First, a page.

In the sixties we were told that youth was leading the country. Upon closer observation, it appears, that youth was reflecting the country's moods. The anti-war feeling spread farther and deeper than the campus boundaries, as two presidents painfully discovered. If youth today are concerned about jobs, about the economy, they are merely articulating the primary concerns in this country. In the '60s we dreamed. We thought our protest would change the entire future. Today, with the backlash of practicality upon us, if youth will be served, they will be served security. I am Maya Angelou. [Folk music plays]
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Series
Assignment America
Episode Number
125
Episode
Berkeley: Where Have All the Rebels Gone?
Producing Organization
WNET (Television station : New York, N.Y.)
Contributing Organization
Thirteen WNET (New York, New York)
AAPB ID
cpb-aacip/75-39k3jf98
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Description
Episode Description
In this episode of Assignment America, Maya Angelou contrasted the differences between Berkeley's student activities of a decade ago with present members of that university's student body. Students reflect on how priorities have shifted to academics, career opportinities, student support systems, campus politics, and a more subdued form of activism. The episode touches on how larger cultural, economic, and political changes in America have shaped new campus attitudes. This episode's original date was listed as 6/17/75 but has been changed to 6/24/75 to reflect episode content.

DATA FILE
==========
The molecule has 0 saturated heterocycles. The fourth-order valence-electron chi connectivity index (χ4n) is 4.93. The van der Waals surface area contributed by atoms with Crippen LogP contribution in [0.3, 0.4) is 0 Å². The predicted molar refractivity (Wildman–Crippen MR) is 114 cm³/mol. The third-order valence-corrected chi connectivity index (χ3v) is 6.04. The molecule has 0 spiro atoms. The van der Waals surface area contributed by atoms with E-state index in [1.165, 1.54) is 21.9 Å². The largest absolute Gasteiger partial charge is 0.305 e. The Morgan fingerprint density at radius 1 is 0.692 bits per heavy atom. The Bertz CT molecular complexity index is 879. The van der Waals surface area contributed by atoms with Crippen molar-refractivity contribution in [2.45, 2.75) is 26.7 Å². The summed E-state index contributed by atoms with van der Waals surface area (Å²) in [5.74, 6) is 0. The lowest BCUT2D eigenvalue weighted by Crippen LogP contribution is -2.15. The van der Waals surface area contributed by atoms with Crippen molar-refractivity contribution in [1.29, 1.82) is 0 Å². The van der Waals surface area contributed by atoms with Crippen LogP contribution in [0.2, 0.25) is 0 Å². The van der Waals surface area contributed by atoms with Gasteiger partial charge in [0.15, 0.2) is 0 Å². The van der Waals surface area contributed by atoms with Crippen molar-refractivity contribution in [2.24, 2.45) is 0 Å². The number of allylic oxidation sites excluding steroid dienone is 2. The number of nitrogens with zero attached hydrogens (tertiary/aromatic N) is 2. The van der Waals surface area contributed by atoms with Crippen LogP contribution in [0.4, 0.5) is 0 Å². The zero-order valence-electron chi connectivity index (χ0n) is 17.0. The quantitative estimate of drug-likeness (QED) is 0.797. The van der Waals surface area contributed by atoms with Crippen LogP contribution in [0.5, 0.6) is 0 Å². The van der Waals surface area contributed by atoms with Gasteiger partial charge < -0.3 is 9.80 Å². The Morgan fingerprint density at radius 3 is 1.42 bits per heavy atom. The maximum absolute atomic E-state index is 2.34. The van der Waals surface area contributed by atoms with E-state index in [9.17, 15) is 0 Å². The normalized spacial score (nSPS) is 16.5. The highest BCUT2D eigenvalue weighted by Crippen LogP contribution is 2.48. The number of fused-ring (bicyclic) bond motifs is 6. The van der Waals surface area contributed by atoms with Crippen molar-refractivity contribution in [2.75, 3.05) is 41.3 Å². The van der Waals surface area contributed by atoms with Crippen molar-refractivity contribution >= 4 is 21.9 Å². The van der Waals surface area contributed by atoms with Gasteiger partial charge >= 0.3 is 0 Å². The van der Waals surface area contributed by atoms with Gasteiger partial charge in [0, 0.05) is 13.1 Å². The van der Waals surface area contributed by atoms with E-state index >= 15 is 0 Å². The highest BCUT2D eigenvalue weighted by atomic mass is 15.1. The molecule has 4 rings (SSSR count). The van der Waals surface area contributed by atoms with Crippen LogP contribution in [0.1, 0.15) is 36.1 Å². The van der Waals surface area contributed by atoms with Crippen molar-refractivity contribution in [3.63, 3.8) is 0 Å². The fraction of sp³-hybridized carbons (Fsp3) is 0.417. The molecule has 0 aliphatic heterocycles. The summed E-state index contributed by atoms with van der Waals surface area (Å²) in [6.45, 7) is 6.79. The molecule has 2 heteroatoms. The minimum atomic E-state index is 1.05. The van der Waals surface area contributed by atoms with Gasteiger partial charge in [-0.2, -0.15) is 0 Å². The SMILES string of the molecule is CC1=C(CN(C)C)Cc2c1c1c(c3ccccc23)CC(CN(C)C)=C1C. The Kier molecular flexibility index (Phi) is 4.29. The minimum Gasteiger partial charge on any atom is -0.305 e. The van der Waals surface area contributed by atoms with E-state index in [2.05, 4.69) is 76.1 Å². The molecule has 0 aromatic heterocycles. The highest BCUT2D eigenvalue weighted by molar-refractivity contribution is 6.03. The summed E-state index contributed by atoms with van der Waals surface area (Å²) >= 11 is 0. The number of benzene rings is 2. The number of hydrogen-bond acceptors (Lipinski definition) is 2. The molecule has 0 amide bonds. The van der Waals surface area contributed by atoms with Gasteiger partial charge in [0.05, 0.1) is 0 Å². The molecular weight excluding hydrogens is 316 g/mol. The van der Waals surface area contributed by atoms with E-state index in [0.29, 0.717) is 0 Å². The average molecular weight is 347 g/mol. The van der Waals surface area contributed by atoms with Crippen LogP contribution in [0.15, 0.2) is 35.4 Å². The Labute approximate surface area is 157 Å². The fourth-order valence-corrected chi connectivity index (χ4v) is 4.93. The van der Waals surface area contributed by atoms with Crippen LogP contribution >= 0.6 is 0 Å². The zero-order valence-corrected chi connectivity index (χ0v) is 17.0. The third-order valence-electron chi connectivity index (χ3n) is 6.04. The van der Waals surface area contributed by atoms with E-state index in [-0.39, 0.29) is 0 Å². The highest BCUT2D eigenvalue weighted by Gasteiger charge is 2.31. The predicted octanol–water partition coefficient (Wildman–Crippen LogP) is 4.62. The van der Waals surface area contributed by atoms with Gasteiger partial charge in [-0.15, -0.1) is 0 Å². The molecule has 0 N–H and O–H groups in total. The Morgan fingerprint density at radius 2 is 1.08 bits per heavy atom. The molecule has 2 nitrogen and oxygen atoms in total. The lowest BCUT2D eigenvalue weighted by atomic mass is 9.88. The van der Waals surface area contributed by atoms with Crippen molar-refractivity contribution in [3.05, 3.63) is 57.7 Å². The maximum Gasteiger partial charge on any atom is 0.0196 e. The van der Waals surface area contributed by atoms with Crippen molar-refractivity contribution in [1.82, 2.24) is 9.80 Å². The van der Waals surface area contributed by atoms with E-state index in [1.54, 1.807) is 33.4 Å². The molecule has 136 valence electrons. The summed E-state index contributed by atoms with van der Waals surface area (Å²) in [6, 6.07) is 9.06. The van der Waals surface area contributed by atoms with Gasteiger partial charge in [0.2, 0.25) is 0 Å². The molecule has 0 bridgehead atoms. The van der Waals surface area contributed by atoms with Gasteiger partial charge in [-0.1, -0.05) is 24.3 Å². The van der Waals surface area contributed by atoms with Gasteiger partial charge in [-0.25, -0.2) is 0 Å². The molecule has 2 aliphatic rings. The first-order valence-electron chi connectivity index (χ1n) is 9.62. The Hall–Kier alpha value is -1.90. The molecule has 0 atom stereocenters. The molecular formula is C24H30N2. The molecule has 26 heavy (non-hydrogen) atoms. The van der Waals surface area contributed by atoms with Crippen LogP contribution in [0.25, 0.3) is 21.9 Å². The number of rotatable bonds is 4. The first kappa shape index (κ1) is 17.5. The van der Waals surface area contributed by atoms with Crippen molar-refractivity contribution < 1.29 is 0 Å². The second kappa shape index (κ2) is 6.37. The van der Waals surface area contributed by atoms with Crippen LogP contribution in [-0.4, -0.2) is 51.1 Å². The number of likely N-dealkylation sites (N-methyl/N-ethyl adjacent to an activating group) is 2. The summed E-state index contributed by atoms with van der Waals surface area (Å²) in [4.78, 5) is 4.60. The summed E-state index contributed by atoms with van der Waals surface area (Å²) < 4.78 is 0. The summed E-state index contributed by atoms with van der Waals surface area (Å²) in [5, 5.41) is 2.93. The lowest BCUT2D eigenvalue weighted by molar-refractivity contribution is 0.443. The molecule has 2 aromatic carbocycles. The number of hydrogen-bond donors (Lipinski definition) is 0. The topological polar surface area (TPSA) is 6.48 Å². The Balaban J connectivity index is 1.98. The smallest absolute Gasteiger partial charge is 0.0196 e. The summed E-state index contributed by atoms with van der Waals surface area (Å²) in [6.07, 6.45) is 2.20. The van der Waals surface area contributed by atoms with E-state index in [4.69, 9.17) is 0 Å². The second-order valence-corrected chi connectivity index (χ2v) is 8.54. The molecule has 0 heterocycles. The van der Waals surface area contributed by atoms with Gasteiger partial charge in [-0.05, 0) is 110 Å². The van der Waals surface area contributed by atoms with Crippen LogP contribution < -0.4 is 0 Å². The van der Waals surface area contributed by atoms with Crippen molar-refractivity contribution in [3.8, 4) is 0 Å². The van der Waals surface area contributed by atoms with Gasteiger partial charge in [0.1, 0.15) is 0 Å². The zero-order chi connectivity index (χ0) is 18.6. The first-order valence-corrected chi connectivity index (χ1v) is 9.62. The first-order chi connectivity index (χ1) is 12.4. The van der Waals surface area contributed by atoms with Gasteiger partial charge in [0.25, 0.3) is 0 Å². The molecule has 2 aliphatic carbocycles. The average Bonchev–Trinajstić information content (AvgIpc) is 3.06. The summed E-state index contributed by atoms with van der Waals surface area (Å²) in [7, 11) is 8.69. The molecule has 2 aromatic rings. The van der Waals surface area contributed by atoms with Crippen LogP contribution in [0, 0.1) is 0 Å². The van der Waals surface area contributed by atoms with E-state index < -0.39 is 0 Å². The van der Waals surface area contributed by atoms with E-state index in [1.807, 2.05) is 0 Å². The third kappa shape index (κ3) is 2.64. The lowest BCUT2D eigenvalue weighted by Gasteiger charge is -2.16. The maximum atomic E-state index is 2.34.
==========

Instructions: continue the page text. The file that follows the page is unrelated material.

Broadcast Date
1975-06-24
Asset type
Episode
Genres
Documentary
Topics
Education
Social Issues
Rights
No copyright statement in content.
Media type
Moving Image
Duration
00:29:15
Embed Code
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Credits
Interviewer: Angelou, Maya
Producer: Kayan, Cynthia
Producing Organization: WNET (Television station : New York, N.Y.)
AAPB Contributor Holdings
Thirteen - New York Public Media (WNET)
Identifier: wnet_aacip_3177 (WNET Archive)
Format: U-matic
Generation: Master
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Citations
Chicago: “Assignment America; 125; Berkeley: Where Have All the Rebels Gone?,” 1975-06-24, Thirteen WNET, American Archive of Public Broadcasting (GBH and the Library of Congress), Boston, MA and Washington, DC, accessed December 4, 2021, http://americanarchive.org/catalog/cpb-aacip-75-39k3jf98.
MLA: “Assignment America; 125; Berkeley: Where Have All the Rebels Gone?.” 1975-06-24. Thirteen WNET, American Archive of Public Broadcasting (GBH and the Library of Congress), Boston, MA and Washington, DC. Web. December 4, 2021. <http://americanarchive.org/catalog/cpb-aacip-75-39k3jf98>.
APA: Assignment America; 125; Berkeley: Where Have All the Rebels Gone?. Boston, MA: Thirteen WNET, American Archive of Public Broadcasting (GBH and the Library of Congress), Boston, MA and Washington, DC. Retrieved from http://americanarchive.org/catalog/cpb-aacip-75-39k3jf98